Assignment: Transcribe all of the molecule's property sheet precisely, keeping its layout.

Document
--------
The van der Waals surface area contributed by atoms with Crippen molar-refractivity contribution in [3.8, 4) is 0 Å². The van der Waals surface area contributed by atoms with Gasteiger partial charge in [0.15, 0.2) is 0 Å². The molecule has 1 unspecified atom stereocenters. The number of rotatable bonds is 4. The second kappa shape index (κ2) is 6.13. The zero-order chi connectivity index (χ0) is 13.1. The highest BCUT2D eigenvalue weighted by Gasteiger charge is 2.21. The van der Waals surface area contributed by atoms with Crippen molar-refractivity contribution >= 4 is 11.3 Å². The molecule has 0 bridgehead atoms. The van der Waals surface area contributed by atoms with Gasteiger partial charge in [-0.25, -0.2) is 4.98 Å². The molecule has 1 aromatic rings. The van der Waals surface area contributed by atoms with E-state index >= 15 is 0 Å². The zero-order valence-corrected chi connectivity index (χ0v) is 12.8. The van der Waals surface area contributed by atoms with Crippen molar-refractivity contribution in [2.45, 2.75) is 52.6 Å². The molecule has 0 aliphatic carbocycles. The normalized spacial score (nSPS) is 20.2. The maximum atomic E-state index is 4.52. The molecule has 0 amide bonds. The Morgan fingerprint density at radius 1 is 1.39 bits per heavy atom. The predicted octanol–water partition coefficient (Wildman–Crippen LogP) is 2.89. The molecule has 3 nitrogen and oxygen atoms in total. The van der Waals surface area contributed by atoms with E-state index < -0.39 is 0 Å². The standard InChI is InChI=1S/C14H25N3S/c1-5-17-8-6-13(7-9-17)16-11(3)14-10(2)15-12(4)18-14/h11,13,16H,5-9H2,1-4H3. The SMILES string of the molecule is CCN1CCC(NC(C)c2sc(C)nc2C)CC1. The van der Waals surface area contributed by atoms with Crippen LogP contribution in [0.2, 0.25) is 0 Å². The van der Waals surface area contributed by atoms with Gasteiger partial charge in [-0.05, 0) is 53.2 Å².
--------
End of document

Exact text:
The van der Waals surface area contributed by atoms with Crippen molar-refractivity contribution in [3.8, 4) is 0 Å². The van der Waals surface area contributed by atoms with Gasteiger partial charge in [0.15, 0.2) is 0 Å². The molecule has 1 unspecified atom stereocenters. The number of rotatable bonds is 4. The second kappa shape index (κ2) is 6.13. The zero-order chi connectivity index (χ0) is 13.1. The highest BCUT2D eigenvalue weighted by Gasteiger charge is 2.21. The van der Waals surface area contributed by atoms with Crippen molar-refractivity contribution >= 4 is 11.3 Å². The molecule has 0 bridgehead atoms. The van der Waals surface area contributed by atoms with Gasteiger partial charge in [-0.25, -0.2) is 4.98 Å². The molecule has 1 aromatic rings. The van der Waals surface area contributed by atoms with E-state index >= 15 is 0 Å². The zero-order valence-corrected chi connectivity index (χ0v) is 12.8. The van der Waals surface area contributed by atoms with Crippen molar-refractivity contribution in [2.45, 2.75) is 52.6 Å². The molecule has 0 aliphatic carbocycles. The normalized spacial score (nSPS) is 20.2. The maximum atomic E-state index is 4.52. The molecule has 0 amide bonds. The Morgan fingerprint density at radius 1 is 1.39 bits per heavy atom. The predicted octanol–water partition coefficient (Wildman–Crippen LogP) is 2.89. The molecule has 3 nitrogen and oxygen atoms in total. The van der Waals surface area contributed by atoms with E-state index < -0.39 is 0 Å². The standard InChI is InChI=1S/C14H25N3S/c1-5-17-8-6-13(7-9-17)16-11(3)14-10(2)15-12(4)18-14/h11,13,16H,5-9H2,1-4H3. The SMILES string of the molecule is CCN1CCC(NC(C)c2sc(C)nc2C)CC1. The van der Waals surface area contributed by atoms with Crippen LogP contribution in [0.2, 0.25) is 0 Å². The van der Waals surface area contributed by atoms with Gasteiger partial charge in [-0.05, 0) is 53.2 Å².